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Let’s discuss affordable property taxes. In 2016 the City of Duluth General Fund was $80M. In 2022, it was $106M. A 25% increase. In 2016 the City property tax levy was $24.2M. In 2022, it was $43.6M. And that was after a proposed 9% property tax levy increase last fall. That’s a 56% increase in the city property tax levy over the past eight years. No Duluthian I know has seen a 56% increase in their wages over the same time period.
2024? Another proposed increase despite record state aid, and $58M in federal recovery dollars.
It seems like winter was forever ago, but if you’re like me you’re battling the start date of the winter heating season. It’s easy to forget our struggles with plowing last winter, but winter is coming. Soon. We need to discuss the condition of our streets last spring, this summer, and let’s be honest still this fall. Streets, utilities, and public safety are basic expectations that residents have from our City.
If nothing changes, nothing changes. So, let’s consider tangible steps the next Mayor and Administration can take to improve our failing streets.
In 2022 we saw a proposed 9% property tax increase – at the same time we were experiencing almost 9% inflation. The average income in Duluth is $34,000 and an average household income is $58,000. That is simply not affordable for most Duluth homeowners. The solution? Growing our commercial tax base. In Minnesota commercial property pays roughly ⅔ of the bill. So when it’s not growing, the rest of us pay more.
Roger Reinert has consistently defined housing as a need across ALL income levels. We have to grow our population. .05%, or 400 new residents, in the last decade is a failure. Not growing is stagnant, and stagnation leads to decline. But in order to grow our population we have to get serious about housing. Not 40 new homes, but 400. And across all income levels.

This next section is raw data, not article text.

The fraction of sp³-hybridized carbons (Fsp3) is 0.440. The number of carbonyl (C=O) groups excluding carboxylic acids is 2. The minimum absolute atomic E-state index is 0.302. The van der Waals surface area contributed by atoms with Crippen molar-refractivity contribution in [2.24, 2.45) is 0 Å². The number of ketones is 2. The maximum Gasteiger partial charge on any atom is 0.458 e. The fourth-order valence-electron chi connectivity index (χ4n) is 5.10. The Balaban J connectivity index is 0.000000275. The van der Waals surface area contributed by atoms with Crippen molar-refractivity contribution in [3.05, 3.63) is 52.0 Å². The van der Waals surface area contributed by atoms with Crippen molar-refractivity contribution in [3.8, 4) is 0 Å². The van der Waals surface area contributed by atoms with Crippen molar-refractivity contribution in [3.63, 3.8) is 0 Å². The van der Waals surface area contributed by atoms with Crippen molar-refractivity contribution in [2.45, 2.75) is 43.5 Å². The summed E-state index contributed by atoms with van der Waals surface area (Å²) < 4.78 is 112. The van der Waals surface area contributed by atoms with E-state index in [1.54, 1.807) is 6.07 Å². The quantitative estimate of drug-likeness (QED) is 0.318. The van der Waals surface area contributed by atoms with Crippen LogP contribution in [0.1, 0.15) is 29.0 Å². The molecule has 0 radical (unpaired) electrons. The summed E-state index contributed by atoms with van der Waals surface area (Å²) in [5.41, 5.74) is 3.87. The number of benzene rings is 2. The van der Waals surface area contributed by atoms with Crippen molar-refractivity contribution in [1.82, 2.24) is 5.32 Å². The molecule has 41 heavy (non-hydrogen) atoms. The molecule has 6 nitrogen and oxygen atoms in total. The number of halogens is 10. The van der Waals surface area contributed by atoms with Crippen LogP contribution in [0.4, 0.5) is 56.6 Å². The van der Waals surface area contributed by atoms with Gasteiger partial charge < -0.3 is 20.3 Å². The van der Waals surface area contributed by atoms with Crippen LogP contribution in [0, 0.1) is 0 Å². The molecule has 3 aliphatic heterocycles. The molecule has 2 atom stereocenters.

It’s reasonable for us to contribute via property taxes. Through them we buy things we could never purchase individually – a street system, a school system, fire and police services. But property taxes must be affordable, and they must be sustainable. Given the trend over the past eight years that is no longer the case for far too many Duluth homeowners – especially those on fixed incomes. Retired, elderly, disabled, veterans. And, if you’re a renter you may not be paying that 56% increase directly – but you’re seeing it in the sharp increase in your rents.
Roger Reinert believes that as Downtown Duluth is our community’s heart, we need a downtown that is vibrant and thriving. But first, we must address the reality of current challenges. Concerns about attractiveness, safety, and cleanliness. To get there, we need a multifaceted approach to address current issues.
Roger Reinert discusses the condition of the City of Duluth Streets. It seems like winter was forever ago, and it is easy to forget our struggles with plowing last winter. Then, what’s the condition of our streets in the spring, and let’s be honest this summer as well. Streets, utilities, and Public Safety are basic expectations that residents have from our city. So, let’s consider the tangible steps we can take to improve our city infrastructure.
Roger Reinert argues that we have to work hard to give Duluth a reputation as a great place to do business. There is a huge role commercial property plays in paying for core city services. In Minnesota, commercial property tax pays most of the bill, which is the way it’s structured. When we’re not doing a good job growing our commercial tax base, we see the burden shift to residential.
Roger Reinert has consistently defined the issue of housing as a need across ALL income levels in the city of Duluth, MN. “We have to grow our population. .05%, or 400 new residents, in the last decade is a failure. Not growing is stagnant, and stagnant leads to decline. But in order to grow our population, we have to get focused and serious about housing. Not 40 new homes, but 400. And across all income levels.